RANJU DODUM | 19 AUGUST, 2016
ITANAGAR: While the government establishment celebrated the reopening of the advance landing ground (ALG) in Arunachal Pradesh’s Pasighat town today as a strategic move to counter China’s growing military strength, questions are being asked as to why citizens are being denied the benefits of air connectivity.
An Indian Air Force Sukhoi-30 fighter jet today landed at Pasighat, 198 km east of capital Itanagar and around 100 km from the nearest point on the 1,080 km border it shares with China which claims much of the state as its own and is a bone of contention between the two countries’ foreign relations.
Inaugurating the ALG, Union Minister of Home Affairs, Kiren Rijiju, who is also an MP from the state, said that today’s development will provide a major fillip to India's military capabilities along its border with China. He also said that with its inauguration, the development process has started in the state which was lagging behind even after 70 years of independence. While the move certainly boosts the country’s military strength, the people of Pasighat are feeling left out.
Members of the Civilian Terminal Demand Committee, a congregation of various civil society organisations from Pasighat, today submitted a memorandum seeking a civilian terminal in the ALG premises.
As per the original agreement, the Indian Air Force was to hand over 3.70 acres of the total 76 acres of land acquired to the Airports Authority of India for civilian use.
However, sources say that the Air Force is now looking for alternative land in the town for a civilian terminal; a task that is turning out to be more difficult than it would have liked.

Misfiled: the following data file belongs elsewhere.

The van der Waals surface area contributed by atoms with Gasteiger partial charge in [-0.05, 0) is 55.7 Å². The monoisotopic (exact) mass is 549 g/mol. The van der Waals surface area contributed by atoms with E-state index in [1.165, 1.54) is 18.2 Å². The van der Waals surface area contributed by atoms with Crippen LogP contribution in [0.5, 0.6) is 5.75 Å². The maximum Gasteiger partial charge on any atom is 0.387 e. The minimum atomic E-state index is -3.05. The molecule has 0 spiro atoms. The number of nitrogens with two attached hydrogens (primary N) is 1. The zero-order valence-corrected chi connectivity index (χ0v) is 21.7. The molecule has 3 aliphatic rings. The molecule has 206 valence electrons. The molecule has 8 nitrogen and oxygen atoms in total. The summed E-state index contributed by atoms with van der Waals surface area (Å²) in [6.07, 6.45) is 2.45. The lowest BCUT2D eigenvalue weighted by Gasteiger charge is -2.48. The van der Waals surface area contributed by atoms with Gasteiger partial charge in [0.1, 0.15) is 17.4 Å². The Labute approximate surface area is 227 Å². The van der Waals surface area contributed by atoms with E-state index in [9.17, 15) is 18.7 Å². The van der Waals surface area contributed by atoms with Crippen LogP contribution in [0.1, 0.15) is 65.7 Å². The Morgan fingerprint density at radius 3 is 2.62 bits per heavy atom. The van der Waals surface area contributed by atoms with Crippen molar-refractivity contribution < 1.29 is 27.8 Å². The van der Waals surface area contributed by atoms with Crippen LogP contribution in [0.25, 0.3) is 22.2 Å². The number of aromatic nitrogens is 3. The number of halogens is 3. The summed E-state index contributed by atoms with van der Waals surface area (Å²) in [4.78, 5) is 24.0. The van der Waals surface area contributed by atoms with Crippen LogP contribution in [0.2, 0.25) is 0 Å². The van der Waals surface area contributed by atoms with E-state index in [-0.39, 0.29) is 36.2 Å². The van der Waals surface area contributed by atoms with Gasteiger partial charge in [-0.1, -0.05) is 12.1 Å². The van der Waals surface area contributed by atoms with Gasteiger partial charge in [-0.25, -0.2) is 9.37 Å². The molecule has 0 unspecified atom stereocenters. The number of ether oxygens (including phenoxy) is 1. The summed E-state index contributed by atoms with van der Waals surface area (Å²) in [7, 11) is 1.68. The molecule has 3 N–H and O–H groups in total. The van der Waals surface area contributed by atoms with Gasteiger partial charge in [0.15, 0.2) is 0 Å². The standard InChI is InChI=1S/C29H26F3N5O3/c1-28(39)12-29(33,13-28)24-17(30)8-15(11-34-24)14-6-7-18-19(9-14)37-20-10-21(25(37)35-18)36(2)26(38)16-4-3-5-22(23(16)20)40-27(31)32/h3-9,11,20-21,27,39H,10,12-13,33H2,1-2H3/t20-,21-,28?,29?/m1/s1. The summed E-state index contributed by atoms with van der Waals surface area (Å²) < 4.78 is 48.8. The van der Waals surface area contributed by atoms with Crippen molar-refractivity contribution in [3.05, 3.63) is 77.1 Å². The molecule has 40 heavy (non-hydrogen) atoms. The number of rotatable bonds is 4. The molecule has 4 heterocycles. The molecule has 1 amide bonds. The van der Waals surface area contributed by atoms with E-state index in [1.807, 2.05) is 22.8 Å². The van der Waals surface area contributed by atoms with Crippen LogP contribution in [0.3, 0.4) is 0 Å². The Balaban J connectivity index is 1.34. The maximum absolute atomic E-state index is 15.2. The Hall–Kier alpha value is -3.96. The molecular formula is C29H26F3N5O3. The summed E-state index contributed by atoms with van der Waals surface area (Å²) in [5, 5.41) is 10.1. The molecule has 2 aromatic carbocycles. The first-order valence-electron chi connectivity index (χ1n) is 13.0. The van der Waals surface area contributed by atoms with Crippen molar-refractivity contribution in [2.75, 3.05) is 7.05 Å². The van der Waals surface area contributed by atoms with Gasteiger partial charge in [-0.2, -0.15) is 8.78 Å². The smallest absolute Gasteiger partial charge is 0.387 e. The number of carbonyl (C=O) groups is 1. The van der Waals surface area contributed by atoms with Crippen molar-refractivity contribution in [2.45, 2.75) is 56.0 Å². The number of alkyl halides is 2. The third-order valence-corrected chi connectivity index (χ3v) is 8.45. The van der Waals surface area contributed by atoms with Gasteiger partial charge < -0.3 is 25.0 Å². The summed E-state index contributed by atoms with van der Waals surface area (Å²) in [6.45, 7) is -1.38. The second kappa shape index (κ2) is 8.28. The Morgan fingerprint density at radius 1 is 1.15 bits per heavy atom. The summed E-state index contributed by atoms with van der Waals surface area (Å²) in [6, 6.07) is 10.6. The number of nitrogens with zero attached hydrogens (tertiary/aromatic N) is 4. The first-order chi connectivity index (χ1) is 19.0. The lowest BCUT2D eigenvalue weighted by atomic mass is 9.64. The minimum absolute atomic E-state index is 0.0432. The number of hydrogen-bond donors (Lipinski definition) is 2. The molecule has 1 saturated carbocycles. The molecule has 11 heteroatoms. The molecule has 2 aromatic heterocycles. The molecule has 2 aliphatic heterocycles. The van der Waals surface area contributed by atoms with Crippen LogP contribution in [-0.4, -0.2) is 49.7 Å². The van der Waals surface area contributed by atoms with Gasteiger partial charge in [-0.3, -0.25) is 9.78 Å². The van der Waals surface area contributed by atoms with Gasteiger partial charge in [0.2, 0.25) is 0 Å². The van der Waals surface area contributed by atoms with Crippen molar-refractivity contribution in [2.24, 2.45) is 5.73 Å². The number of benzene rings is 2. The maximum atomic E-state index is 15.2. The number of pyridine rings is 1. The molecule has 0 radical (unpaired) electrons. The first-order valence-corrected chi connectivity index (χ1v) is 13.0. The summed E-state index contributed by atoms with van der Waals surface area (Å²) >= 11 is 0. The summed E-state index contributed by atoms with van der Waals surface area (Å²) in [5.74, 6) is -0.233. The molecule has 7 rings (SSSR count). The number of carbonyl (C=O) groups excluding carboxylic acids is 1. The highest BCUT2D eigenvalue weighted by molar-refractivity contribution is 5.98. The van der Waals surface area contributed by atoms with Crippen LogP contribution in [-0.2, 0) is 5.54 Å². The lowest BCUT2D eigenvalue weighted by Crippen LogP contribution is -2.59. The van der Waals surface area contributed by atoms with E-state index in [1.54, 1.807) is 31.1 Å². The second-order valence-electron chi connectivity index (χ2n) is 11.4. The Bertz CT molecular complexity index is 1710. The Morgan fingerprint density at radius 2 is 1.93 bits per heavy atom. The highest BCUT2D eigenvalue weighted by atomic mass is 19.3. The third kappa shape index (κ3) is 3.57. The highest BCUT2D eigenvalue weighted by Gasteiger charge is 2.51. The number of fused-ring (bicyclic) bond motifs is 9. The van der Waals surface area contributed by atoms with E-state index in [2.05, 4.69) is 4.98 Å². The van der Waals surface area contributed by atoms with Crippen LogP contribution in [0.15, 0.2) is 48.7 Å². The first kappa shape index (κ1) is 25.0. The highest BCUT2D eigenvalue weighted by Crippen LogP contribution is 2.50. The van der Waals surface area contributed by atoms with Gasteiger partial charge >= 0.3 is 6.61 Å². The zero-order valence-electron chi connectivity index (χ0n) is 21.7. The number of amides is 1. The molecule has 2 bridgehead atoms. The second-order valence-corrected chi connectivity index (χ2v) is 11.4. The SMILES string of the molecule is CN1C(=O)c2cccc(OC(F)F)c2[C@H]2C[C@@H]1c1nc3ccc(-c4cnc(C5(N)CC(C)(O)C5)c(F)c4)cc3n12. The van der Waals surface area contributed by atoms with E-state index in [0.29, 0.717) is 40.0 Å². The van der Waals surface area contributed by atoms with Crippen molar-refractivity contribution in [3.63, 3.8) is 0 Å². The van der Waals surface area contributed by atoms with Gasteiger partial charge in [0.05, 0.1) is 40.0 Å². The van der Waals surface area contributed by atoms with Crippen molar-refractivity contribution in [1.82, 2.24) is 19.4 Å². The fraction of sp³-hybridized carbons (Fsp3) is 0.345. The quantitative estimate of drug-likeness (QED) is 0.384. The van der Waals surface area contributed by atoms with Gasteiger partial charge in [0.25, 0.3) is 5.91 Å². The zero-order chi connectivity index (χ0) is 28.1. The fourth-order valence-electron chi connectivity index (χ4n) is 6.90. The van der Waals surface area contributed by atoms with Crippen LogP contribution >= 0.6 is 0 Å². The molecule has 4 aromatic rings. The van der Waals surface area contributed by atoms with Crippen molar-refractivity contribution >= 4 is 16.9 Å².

Reportedly, the Air Force has identified three locations as an alternative, none of which are sitting well with the people.
In one of the proposed sites, an indoor stadium is being built while a second proposed site will lead to displacement of around 37 families. The third proposed site is the playground of the Independent Golden Jubilee Government Higher Secondary School which is a 70-year old establishment.
Tobom Dai, vice-chairman of the Civilian Terminal Demand Committee, said that an ALG without a terminal for the people is “meaningless”.
Today, Rijiju said that he will meet with Civil Aviation officials soon regarding the matter.
However, the problems of the civilian population in related matters are not confined to Pasighat alone.
In Lower Subansiri district’s Ziro Valley, sections of the public are unhappy that the civilian terminal in the ALG at Ziro has not been built despite an agreement to do so.
The Apatani Youth Association (AYA) claims that the land meant for the civilian terminal has instead been used to build an officer’s mess at the ALG premise. The association said that the agreement signed between the Centre and the state must be honoured and that no extra land should be acquired for a civilian terminal.
It also claimed that the ALG’s construction has led to the “curtailing (of) fundamental rights of the people” due to official guidelines which restricts civilian movement within 900 metres of its premises.
Another rather unconventional problem that has cropped is that the ALG has caused sewage issues since it reopened in March this year.
The AYA says that the infrastructure of the ALG has severely affected the sewage system since it blocked the old drainage system. It alleged that the state government and the Air Force have repeatedly assured to build a proper drainage system but that progress is at a stalemate.
There are currently three more ALGs in the state at Mechukha, Aalo and Walong with two more at Tuting and Tawang expected to be operational by the end of the year.